A woman carrying a bulky package of pink blankets stands in a corner. It’s obvious she’s not skilled at carrying babies. The heavy pañalera hangs from her bony shoulder, as if filled with rocks. When I finally approach, I see her worried and painfully young face – maybe 14. She’s all by herself, with her baby in her arms. One girl carrying another.  

I’ve spotted very young moms escorted by very young dads who, for some reason, seem always in charge of the pañaleras. And young moms accompanied by their also young moms, looking for diapers, baby formula, or medicines for babies. It’s not rare in Venezuela’s small towns and in urban barrios to find grandmothers in their 30s.

Teenage pregnancy in Venezuela is so pervasive that it’s one of the few issues (together with maternal mortality) the Maduro regime has recognized as a serious social challenge. Figures from the Instituto Nacional de Estadistica indicate that 22.2% of all births in 2012 came from adolescents under 20. UNFPA’s 2014 edition of the State of the World Population Report registered Venezuela with the highest teenage pregnancy rate in the region. The 2016 version places it third, only after Bolivia and Honduras, still well above regional and world averages.

Walking around Caracas, particularly in low and medium income neighborhoods, these figures are very palpable, and while the majority of pregnancies occur among 15 and 17 year old teenagers, the number of girls between 10 and 12 giving birth has been increasing.

UNFPA’s 2014 edition of the State of the World Population Report registered Venezuela with the highest teenage pregnancy rate in the region.

Behind these figures there are all sorts of situations that go from from lack of information and peer pressure, to violence, neglect and sexual abuse. In certain socio-economic contexts, becoming a mother is kind of a rite of passage for teenage girls, as they “finally become” women.

So, in a society where the main expectation for women is to be mothers (something systematically reinforced by Maduro’s brand of “feminism”), becoming one seems to grant these girls some sort of social existence. That this could be culturally tolerable in some circles doesn’t make it right. On the contrary, this kind of moral relativism stands in the way of girls’ proper development and opportunities.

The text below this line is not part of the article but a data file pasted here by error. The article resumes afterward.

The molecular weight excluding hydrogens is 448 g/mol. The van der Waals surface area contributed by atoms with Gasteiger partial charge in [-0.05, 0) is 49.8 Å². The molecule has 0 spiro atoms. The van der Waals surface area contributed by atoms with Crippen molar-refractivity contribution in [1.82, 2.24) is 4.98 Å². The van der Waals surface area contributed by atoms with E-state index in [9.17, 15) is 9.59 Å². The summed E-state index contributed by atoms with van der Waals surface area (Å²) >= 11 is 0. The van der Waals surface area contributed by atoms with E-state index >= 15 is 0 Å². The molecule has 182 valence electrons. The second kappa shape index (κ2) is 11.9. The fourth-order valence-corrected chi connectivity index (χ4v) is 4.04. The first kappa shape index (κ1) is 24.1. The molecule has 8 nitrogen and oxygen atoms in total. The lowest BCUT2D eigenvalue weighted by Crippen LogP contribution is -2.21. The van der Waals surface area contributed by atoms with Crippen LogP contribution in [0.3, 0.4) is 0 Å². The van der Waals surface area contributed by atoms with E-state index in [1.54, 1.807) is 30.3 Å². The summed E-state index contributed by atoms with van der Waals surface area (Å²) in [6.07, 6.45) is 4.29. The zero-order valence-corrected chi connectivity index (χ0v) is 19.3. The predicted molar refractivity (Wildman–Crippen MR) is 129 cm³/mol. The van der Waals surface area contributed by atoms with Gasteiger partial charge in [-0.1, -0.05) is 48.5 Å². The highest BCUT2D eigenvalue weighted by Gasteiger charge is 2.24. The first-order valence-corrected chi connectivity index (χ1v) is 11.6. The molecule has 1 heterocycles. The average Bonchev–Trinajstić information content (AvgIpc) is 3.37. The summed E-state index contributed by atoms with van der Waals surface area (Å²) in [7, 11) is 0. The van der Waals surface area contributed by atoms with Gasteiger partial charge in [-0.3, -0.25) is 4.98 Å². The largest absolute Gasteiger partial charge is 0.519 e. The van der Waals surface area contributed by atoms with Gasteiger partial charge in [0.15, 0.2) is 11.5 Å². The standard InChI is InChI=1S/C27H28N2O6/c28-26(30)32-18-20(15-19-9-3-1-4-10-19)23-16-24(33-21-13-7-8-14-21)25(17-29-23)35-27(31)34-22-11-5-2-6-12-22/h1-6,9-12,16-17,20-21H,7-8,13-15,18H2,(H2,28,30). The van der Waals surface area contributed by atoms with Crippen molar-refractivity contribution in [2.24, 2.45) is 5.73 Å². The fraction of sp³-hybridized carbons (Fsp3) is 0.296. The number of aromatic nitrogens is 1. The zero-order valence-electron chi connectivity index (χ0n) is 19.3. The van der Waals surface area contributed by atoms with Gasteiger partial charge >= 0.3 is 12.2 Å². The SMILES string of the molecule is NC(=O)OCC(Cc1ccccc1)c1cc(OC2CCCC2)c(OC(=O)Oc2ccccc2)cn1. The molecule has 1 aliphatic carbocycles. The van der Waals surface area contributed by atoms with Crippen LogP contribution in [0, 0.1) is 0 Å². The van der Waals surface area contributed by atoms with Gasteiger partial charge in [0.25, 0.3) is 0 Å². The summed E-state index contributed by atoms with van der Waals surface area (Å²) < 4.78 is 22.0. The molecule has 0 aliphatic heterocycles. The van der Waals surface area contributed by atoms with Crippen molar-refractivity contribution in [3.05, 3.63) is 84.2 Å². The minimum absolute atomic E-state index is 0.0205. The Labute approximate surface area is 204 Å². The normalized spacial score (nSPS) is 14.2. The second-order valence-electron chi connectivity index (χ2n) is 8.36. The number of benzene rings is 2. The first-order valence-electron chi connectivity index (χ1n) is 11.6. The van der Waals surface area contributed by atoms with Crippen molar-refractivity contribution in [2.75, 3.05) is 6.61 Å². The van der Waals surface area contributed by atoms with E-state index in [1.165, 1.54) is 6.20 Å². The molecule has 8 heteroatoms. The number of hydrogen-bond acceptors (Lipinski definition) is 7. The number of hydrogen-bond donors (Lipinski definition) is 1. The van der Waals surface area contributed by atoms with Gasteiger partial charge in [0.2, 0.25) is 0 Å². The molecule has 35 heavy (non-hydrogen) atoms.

Having kids at a young age decreases the chances of getting an education and better paid jobs later in life. In fact, teenage pregnancy is considered a mechanism for the intergenerational reproduction of poverty. Official reports indicate that 7 out of 10 teenage girls dropped out of school due to pregnancy, a vast majority from poor households. So teenage pregnancy, while a public health issue, is also a social problem.

Now, zoom into Venezuela’s severe contraceptive shortages (it stands at a staggering 90%), lack of sexual and reproductive health services for teenagers in the context of a failing public health system, and one of the region’s most restrictive frameworks on abortion, and there’s a certain possibility that teenage pregnancy is far bigger than what we’ve discussed here. The future of these girls is at stake, facing a life-long expectation of poverty and hardship.

The regime’s answer is not different from its response to everything else: quiet inaction. So maybe it’s time to do the one thing we should have done as a society, ever since this issue was first noticed in those days of la cuarta:

We should care.

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